11. TPA device for demonstration

    International Nuclear Information System (INIS)

    1980-02-01

    The TPA (torus plasma for amature) is a small race-trac type device made by the technical service division to demonstrate basic properties of plasma such as electron temperature, conductivity, effect of helical field for toroidal drift, and shape of plasma in mirror and cusp magnetic field in linear section. The plasmas are produced by RF discharge (-500W) and/or DC discharge (-30 mA) within glass discharge tube. Where major radius is 50 cm, length of linear section is 50 cm, toroidal magnetic field is 200 gauss. The device has been designed to be compact with only 100 V power source (-3.2 KW for the case without helical field) and to be full automatic sequence of operation. (author)

  12. Fusion power demonstration

    International Nuclear Information System (INIS)

    Henning, C.D.; Logan, B.G.

    1983-01-01

    As a satellite to the MARS (Mirror Advanced Reactor Study) a smaller, near-term device has been scoped, called the FPD (Fusion Power Demonstration). Envisioned as the next logical step toward a power reactor, it would advance the mirror fusion program beyond MFTF-B and provide an intermediate step toward commercial fusion power. Breakeven net electric power capability would be the goal such that no net utility power would be required to sustain the operation. A phased implementation is envisioned, with a deuterium checkout first to verify the plasma systems before significant neutron activation has occurred. Major tritium-related facilities would be installed with the second phase to produce sufficient fusion power to supply the recirculating power to maintain the neutral beams, ECRH, magnets and other auxiliary equipment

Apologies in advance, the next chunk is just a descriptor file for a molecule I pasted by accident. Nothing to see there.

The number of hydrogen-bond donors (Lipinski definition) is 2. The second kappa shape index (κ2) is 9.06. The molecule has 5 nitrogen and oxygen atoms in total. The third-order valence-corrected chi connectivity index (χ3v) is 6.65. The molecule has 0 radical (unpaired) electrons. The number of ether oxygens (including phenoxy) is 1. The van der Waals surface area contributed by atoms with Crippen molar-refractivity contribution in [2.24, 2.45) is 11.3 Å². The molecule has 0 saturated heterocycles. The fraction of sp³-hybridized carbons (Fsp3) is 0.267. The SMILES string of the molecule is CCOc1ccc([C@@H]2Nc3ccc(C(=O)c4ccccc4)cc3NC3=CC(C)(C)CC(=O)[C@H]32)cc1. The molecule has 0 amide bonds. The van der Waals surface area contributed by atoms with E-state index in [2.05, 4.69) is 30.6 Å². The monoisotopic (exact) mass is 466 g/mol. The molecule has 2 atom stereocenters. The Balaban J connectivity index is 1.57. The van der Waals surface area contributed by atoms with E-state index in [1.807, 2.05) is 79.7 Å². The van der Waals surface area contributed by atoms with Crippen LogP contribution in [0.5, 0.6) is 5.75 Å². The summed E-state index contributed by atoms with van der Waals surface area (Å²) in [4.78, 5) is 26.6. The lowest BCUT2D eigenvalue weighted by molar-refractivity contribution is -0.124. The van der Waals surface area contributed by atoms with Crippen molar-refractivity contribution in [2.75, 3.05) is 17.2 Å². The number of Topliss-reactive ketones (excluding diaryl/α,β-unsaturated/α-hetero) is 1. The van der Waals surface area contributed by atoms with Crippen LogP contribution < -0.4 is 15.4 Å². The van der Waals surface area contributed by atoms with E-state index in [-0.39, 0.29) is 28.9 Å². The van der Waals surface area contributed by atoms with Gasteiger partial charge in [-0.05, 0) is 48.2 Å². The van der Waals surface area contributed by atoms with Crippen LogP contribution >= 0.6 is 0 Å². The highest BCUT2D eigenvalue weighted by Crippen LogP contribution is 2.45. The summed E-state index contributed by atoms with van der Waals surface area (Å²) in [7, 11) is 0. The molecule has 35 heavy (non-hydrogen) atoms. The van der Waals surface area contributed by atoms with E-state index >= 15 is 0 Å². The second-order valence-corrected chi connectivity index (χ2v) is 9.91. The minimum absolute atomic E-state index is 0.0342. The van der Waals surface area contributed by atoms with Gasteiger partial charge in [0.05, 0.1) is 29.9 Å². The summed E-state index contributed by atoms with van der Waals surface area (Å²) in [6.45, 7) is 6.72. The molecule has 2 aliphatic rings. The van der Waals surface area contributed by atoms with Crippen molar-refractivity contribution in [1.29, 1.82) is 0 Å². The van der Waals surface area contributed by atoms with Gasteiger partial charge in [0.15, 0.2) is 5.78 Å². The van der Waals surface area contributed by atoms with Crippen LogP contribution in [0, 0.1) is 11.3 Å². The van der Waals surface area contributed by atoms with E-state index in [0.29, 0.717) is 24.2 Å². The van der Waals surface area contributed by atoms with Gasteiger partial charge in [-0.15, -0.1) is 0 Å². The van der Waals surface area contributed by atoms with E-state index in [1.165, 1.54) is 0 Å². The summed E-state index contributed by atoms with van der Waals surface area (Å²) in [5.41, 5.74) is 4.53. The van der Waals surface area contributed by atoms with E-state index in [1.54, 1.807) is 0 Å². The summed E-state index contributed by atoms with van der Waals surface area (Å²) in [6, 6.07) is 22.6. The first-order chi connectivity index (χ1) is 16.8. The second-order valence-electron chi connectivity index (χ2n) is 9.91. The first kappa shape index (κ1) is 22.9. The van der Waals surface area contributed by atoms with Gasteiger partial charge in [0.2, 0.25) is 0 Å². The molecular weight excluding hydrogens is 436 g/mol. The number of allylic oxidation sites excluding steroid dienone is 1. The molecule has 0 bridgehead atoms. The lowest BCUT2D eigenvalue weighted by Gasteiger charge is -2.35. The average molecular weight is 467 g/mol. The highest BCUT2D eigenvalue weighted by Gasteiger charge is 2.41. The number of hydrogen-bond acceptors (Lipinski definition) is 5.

13. Dynamic wall demonstration project

    Energy Technology Data Exchange (ETDEWEB)

    Nakatsui, L.; Mayhew, W.

    1990-12-01

    The dynamic wall concept is a ventilation strategy that can be applied to a single family dwelling. With suitable construction, outside air can be admitted through the exterior walls of the house to the interior space to function as ventilation air. The construction and performance monitoring of a demonstration house built to test the dynamic wall concept in Sherwood Park, Alberta, is described. The project had the objectives of demonstrating and assessing the construction methods; determining the cost-effectiveness of the concept in Alberta; analyzing the operation of the dynamic wall system; and determining how other components and systems in the house interact with the dynamic wall. The exterior wall construction consisted of vinyl siding, spun-bonded polyolefin-backed (SBPO) rigid fiberglass sheathing, 38 mm by 89 mm framing, fiberglass batt insulation and 12.7 mm drywall. The mechanical system was designed to operate in the dynamic (negative pressure) mode, however flexibility was provided to allow operation in the static (balanced pressure) mode to permit monitoring of the walls as if they were in a conventional house. The house was monitored by an extensive computerized monitoring system. Dynamic wall operation was dependent on pressure and temperature differentials between indoor and outdoor as well as wind speed and direction. The degree of heat gain was found to be ca 74% of the indoor-outdoor temperature differential. Temperature of incoming dynamic air was significantly affected by solar radiation and measurement of indoor air pollutants found no significant levels. 4 refs., 34 figs., 11 tabs.

  14. MULTIPLE OBJECTS

    Directory of Open Access Journals (Sweden)

    A. A. Bosov

    2015-04-01